Hello again and welcome to another edition of the Bus Ride Impression! For today’s edition, I am pretty much a lucky guy having been granted an opportunity to try the Master & Dynamic MH40. This can has been in my radar for quite some time now and to be honest it has caught my fancy given the feedback I have been reading about it on top of how it looks. Pardon me, but while the aesthetics did catch my attention, I have been interested as to how it sounds. I believe that the MH40 is one of the underappreciated brands in the market that deserves some attention thus my interest.
Lo and behold, upon getting my hands on one (thanks Pete for the loaner), my suspicions has been allayed; it does sound fantastic as it looks. I therefore think that it is about time the local market pay attention to one of these babies given how well they sound especially if it meets your preference. I would say that this should be part of a personal audio enthusiast’s collection given how well it works with a few of the sources that I tried it with.
Let’s get on with the review and find out how well it does.
I may have said a lot about how nice the MH40 looks. True, as it is indeed such a looker, with a bit of industrial-steampunk feel going on with it. I particularly liked how Master & Dynamic went for the leather-metal combination on the looks to make it really look sleek and stylish as well as robust. It gives you that look of making it pristine looking while new and making it look classier while it ages. Perhaps Master & Dynamic indeed knew what they were doing when they went for the design.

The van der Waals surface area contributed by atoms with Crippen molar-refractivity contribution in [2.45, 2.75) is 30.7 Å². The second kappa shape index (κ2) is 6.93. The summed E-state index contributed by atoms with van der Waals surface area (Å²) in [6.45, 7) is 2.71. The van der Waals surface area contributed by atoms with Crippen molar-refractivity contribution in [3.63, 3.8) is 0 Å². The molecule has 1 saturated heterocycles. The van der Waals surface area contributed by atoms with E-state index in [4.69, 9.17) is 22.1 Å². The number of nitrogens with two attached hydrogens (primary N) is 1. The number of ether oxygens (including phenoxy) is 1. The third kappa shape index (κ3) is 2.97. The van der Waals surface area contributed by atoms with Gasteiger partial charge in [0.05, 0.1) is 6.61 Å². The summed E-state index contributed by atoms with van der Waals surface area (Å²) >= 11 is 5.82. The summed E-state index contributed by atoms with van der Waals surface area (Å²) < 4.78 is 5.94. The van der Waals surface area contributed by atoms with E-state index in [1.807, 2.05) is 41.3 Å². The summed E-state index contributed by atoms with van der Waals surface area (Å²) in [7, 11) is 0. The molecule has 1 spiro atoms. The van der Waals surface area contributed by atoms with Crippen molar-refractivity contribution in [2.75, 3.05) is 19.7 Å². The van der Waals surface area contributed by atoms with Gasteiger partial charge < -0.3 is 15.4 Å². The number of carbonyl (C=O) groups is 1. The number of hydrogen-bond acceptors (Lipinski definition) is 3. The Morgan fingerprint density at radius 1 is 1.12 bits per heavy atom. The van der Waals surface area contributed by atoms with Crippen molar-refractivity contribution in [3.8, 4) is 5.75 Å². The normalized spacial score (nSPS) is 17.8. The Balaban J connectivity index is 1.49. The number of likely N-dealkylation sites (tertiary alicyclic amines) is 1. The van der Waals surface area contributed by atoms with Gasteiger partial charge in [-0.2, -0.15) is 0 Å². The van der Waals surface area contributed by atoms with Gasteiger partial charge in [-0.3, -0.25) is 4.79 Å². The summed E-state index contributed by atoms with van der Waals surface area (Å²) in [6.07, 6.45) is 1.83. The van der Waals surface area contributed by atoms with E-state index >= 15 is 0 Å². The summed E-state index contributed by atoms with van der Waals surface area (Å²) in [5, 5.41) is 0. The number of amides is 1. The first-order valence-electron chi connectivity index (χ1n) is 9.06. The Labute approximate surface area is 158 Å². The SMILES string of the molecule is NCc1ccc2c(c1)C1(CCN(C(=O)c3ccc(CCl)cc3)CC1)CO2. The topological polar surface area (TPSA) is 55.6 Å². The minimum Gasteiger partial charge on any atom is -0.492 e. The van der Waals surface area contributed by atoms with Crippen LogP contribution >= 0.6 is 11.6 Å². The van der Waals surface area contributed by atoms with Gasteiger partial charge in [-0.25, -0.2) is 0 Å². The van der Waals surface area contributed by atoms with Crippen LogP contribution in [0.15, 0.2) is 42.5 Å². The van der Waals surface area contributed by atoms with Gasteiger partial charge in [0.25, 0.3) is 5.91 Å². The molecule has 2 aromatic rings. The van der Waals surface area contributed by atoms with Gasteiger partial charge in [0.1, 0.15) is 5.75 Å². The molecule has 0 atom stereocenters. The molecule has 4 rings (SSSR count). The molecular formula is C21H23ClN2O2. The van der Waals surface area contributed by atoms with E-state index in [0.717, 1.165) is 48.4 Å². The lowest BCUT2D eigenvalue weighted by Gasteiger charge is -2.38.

Master & Dynamic decided to go for two terminals, one each per cup. I guess this allows the user his preference where to attach the nicely etched plugs in. I just wonder the possibilities of mods for this; perhaps something can be done to turn it into dual mono plugs to allow balanced connection. But then again, I may be getting ahead of myself on this.
I liked how M&D paid attention to small details of the can: It did try to squeeze in the brand in most of the parts, even those that are found in the nooks and crannies of the can. The adjustment gauge on the headband rod also look really snazzy, with the number indicators peeking at a small window which adds even more flair to the looks. Gimbals are somewhat reminiscent on how a Grado typically does with their cans, but the one in the MH40 does look much more durable given the design and build. Don’t be deceived by the seemingly open design as it really is closed-back.
Leather headband looks really nice too, and as nice as it looks, it does have some level of pliability which allows a not so tight yet not so loose fitting.
Perhaps the only gripe I have with the MH40 is the weight. As it is, it weighs around 360g, of which is something that may not be within the comfort level of some people. I personally don’t mind, but this has got to be one of the heaviest that I have tried given the size to weight proportions. It is not LCD Series-heavy, but heavy nevertheless.
Overall, I really liked the design, and I think that weight sacrifice comes with the design and material compromise. Again, for me I don’t mind, I can listen to the MH40 for more than an hour without really complaining about sore neck, although I might if I go beyond that.